I’m in awe of how professional songwriters have the ability to paint verbal pictures for the rest of us and match it to notes that convey a certain mood. As a professional copywriter, I know that words have to be carefully crafted in order to tell a story, but it’s even harder to match it to a fast or slow tempo and to come up with notes arranged in an original way.
Artists such as Dan Fogelberg and Jim Croce were especially good at painting a picture through their words. With evocative songs such as “Same Old Lang Syne,” “Leader of the Band” and “Time in a Bottle,” you can almost see the scenes they’ve created.
But these songs have to be performed in the right way so that the words are in sync with the music. Singers also have to enunciate properly, or the audience will get confused. I was recently reminded of this fact when one of my relatives posted a link to a CNN story on Facebook. The story said that Spotify, a music-streaming service, published an informal list of the most commonly botched lines from popular songs.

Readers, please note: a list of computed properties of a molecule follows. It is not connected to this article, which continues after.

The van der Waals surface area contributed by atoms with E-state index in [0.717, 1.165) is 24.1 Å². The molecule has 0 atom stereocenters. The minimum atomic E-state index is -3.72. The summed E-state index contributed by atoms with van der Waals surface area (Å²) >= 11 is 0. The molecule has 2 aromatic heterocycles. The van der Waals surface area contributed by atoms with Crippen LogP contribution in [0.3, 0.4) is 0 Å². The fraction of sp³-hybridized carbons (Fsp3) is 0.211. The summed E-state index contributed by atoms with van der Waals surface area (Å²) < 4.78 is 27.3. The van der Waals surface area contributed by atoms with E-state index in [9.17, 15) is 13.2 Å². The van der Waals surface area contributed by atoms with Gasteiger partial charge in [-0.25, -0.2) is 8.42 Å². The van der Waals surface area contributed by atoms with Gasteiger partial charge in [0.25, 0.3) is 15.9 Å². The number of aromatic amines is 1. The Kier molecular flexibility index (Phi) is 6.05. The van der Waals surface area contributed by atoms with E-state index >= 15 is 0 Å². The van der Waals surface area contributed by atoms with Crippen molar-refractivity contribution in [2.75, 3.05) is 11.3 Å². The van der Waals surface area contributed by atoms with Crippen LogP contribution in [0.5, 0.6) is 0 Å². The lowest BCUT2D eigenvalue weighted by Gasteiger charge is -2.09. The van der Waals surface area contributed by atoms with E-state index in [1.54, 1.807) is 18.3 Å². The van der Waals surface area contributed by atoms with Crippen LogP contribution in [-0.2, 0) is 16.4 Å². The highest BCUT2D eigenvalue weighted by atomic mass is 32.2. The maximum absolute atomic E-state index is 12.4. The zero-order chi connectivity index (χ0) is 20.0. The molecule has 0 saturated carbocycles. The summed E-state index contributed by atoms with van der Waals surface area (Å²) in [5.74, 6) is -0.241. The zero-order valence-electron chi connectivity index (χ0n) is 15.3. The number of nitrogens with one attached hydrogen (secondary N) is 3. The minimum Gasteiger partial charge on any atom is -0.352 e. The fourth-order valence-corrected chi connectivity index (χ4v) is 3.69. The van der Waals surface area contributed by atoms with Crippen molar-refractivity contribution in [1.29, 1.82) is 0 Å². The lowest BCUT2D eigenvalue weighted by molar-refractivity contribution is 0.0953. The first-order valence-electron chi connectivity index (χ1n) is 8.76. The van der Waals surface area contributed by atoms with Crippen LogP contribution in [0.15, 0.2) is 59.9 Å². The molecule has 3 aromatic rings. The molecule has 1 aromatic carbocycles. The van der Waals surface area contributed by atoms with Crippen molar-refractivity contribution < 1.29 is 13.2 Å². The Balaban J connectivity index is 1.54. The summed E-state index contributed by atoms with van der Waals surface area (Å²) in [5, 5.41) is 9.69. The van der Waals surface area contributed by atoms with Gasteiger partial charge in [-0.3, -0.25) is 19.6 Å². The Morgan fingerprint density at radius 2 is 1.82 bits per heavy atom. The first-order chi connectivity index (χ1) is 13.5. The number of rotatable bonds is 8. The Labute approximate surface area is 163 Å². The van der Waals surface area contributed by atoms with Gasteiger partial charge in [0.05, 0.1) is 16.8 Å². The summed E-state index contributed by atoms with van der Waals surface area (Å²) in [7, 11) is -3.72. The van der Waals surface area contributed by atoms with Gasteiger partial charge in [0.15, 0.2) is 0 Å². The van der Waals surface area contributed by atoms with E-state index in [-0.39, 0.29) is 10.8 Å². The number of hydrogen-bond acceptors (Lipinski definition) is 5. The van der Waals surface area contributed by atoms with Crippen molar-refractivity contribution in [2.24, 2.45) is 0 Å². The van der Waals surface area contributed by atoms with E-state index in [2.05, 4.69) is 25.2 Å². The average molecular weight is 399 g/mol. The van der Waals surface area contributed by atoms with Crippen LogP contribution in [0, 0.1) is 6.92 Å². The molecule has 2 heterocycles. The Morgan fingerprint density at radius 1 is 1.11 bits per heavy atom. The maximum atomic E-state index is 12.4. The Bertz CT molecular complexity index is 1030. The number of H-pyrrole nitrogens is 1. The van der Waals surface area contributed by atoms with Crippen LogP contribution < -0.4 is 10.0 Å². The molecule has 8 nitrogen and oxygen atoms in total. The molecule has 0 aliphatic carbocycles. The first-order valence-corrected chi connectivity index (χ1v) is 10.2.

Of course, I had to go see that, since I love singing. Here’s a sample:
- The Clash’s “Rock The Casbah” is often heard as “Rock The Cat Box.”
- In Creedence Clearwater Revival’s “Bad Moon Rising,” the lyric “Don’t go out tonight/It’s bound to take your life/There’s a bad moon on the rise” is heard as “Don’t go out tonight/It’s bound to take your life/There’s a bathroom on the right.”
But the most classic line came in the comments. One person mentioned that Eddie Money’s “I’ve got two tickets to Paradise” sounds like “I’ve got two chickens to paralyze.” Another person said, “I’ve got two ticks and a parasite.”
I’m still chuckling over the paralyzed chickens. How on earth would you paralyze a chicken, anyway? Hypnosis, maybe? Any ideas, fellow bloggers?